I closely followed what Walt Mossberg and Kara Swisher had to say during their years as tech reporters for The Wall Street Journal, but it wasn’t until January 1st that I felt I really “got” them. They announced the launch of their new tech website, Re/code, and in doing so revealed something incredibly intimate about themselves: they’re entrepreneurs, just like me. And just like many of you.

recode postCoverage of Mossberg and Swisher’s split with WSJ – and their new venture – has been significant. They’ve gone on record as saying that Re/code is going to reimagine tech news as we know it, as well as allow them to “reinvent” themselves. As two of the nation’s most daring tech journalists, each with sky high brand equity, I’m fascinated by this desire to begin anew. Not only because it reflects the drive for change shared by Airfoil and our clients, but also because it signals how we might move forward working with this new media entity.

I can only speculate so much, for Re/code – now only in its infancy – has so far handled news in a way that’s reminiscent of AllThingsD (the property the 2 helmed for WSJ). The new era of Mossberg & Swisher has yet to fully realize itself. But if Re/code ultimately proves to be a new journalistic model for the digital age, I can make some early educated guesses about what this reinvention could mean for our work here:

 

  1. New spirit, same people = controlled risks. The entire staff of AllThingsD followed Mossberg and Swisher to Re/code. This means that we can start fresh with people we already know – it’s a best-case scenario. Media with whom we’re already connected, telling us that they’re expanding who they are and how they cover the news? Sounds like an open invitation for creative pitches, for brainstorming, or – at a minimum – reaching out and saying, “Tell me more about what you’re doing there, and how I can help you.”
  2. It’s a serious chance to show our stories.  Per Mossberg,“…we will be able to finally have added resources, so we can grow in new and exciting ways, including hiring more journalists and doing much more video.”  It’s a reference to a content partnership Revere Digital, Mossberg and Swisher’s holding company, has entered into with NBC Universal News Group properties, including TV networks such as NBC, CNBC and MSNBC.  Everything Re/code covers online has the potential for a broadcast extension, so our teams should always think in terms of multimedia content when storytelling with these folks.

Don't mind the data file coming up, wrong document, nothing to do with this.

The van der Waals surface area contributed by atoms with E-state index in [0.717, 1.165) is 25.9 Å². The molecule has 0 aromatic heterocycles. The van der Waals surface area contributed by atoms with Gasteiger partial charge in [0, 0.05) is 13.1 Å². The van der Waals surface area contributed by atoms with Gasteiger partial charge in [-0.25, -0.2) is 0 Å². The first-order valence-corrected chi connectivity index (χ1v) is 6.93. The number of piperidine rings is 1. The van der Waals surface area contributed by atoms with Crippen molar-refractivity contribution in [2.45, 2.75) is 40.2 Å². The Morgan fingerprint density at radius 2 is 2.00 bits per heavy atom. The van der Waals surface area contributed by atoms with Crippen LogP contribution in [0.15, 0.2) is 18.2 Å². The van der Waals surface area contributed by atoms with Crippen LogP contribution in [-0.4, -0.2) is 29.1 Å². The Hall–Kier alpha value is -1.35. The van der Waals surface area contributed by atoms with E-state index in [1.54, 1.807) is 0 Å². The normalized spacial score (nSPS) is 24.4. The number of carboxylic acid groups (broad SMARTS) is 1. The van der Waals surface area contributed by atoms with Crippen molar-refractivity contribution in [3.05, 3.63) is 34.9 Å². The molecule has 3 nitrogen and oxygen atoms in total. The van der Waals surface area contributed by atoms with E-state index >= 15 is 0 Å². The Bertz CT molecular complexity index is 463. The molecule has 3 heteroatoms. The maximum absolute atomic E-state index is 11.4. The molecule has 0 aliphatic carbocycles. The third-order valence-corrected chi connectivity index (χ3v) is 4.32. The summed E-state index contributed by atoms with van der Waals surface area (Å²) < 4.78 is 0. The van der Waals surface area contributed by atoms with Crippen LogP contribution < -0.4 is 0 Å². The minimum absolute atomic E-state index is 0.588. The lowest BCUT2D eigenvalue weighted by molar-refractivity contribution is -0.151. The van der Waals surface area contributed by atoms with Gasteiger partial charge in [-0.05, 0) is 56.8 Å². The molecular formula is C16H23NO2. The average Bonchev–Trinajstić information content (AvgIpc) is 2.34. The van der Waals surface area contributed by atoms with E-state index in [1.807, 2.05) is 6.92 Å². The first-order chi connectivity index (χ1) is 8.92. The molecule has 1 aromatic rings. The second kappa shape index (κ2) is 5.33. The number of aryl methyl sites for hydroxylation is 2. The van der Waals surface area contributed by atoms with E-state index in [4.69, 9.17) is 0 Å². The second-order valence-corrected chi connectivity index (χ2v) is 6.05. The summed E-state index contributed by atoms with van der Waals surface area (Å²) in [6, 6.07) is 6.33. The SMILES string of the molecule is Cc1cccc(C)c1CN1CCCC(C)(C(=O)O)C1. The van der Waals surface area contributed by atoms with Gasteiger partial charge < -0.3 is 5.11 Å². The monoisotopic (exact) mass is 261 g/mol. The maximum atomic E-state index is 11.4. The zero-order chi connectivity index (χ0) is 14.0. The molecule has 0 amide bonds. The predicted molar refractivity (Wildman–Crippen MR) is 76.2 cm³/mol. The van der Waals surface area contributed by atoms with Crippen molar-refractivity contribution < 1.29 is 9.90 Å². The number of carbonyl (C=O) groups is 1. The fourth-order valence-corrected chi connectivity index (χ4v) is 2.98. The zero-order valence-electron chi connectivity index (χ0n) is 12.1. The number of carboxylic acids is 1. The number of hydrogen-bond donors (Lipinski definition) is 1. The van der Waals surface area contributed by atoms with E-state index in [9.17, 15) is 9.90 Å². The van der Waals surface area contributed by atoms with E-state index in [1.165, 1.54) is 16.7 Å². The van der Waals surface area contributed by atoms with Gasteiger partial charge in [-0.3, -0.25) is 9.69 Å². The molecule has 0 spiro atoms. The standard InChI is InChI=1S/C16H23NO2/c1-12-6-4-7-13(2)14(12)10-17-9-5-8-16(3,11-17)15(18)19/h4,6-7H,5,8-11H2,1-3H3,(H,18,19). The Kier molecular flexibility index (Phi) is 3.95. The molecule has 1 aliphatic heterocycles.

3. Their events will still matter. A lot. In fact, it’s going to be very interesting to see how these events evolve under the Re/code brand.  AllThingsD was originally launched as a series of conferences on business and technology, and although WSJ appears ready to abandon the ATD brand, it is still holding a signature tech event in October. So, Re/code’s conferences – the first event happening  May 27 – 29 near Los Angeles – present new marketing opportunities in both quantity and quality.  It’s entirely possible that we end up with 2 sets of competitive events from Re/code and WSJD (the new Wall Street Journal Digital) unlike anything we’ve seen prior – each media property has an urgent and vested interest in separating itself from the legacy of AllThingsD conferences (as successful as they were).

What Mossberg and Swisher are doing appeals to the entrepreneur in all of us. It shows that even those who carve out hugely successful careers can have “What ifs?” driving them forward to see what other mountains they can climb. And the boldness of what they’ve done – ultimately successful or not – reminds me that the reward for taking risks is not always in the return. Sometimes the act is reward enough.

 

LVSLisa Vallee-Smith is the Co-CEO of Airfoil, a high-tech PR and marcomm firm with offices in Silicon Valley, Detroit, London and Hong Kong. Follow Lisa on Twitter: @LValleeSmith